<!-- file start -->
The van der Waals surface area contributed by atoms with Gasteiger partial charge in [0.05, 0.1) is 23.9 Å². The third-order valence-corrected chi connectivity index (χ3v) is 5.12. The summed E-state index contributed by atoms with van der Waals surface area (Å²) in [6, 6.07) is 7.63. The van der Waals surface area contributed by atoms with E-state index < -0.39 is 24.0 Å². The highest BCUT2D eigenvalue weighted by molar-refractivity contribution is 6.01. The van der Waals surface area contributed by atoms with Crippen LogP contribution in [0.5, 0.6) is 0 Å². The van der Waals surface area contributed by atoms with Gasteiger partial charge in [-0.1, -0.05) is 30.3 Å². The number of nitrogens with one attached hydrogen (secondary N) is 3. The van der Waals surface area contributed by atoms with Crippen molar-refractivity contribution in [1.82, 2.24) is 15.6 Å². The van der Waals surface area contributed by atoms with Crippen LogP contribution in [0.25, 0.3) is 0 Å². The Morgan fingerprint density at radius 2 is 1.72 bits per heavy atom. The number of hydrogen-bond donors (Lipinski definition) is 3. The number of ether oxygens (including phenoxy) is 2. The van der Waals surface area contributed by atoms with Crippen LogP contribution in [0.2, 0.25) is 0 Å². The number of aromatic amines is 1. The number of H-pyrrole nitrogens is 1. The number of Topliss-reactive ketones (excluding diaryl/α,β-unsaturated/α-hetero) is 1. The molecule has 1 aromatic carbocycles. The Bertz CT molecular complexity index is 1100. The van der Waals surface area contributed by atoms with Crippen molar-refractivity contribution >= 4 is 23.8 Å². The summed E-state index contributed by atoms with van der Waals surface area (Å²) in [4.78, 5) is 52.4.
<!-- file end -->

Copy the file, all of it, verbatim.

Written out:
The van der Waals surface area contributed by atoms with Gasteiger partial charge in [0.05, 0.1) is 23.9 Å². The third-order valence-corrected chi connectivity index (χ3v) is 5.12. The summed E-state index contributed by atoms with van der Waals surface area (Å²) in [6, 6.07) is 7.63. The van der Waals surface area contributed by atoms with E-state index < -0.39 is 24.0 Å². The highest BCUT2D eigenvalue weighted by molar-refractivity contribution is 6.01. The van der Waals surface area contributed by atoms with Crippen LogP contribution in [0.5, 0.6) is 0 Å². The van der Waals surface area contributed by atoms with Gasteiger partial charge in [-0.1, -0.05) is 30.3 Å². The number of nitrogens with one attached hydrogen (secondary N) is 3. The van der Waals surface area contributed by atoms with Crippen molar-refractivity contribution in [1.82, 2.24) is 15.6 Å². The van der Waals surface area contributed by atoms with Crippen LogP contribution in [0.25, 0.3) is 0 Å². The Morgan fingerprint density at radius 2 is 1.72 bits per heavy atom. The number of hydrogen-bond donors (Lipinski definition) is 3. The number of ether oxygens (including phenoxy) is 2. The van der Waals surface area contributed by atoms with Crippen LogP contribution in [0.2, 0.25) is 0 Å². The number of aromatic amines is 1. The number of H-pyrrole nitrogens is 1. The number of Topliss-reactive ketones (excluding diaryl/α,β-unsaturated/α-hetero) is 1. The molecule has 1 aromatic carbocycles. The Bertz CT molecular complexity index is 1100. The van der Waals surface area contributed by atoms with Crippen molar-refractivity contribution >= 4 is 23.8 Å². The summed E-state index contributed by atoms with van der Waals surface area (Å²) in [4.78, 5) is 52.4.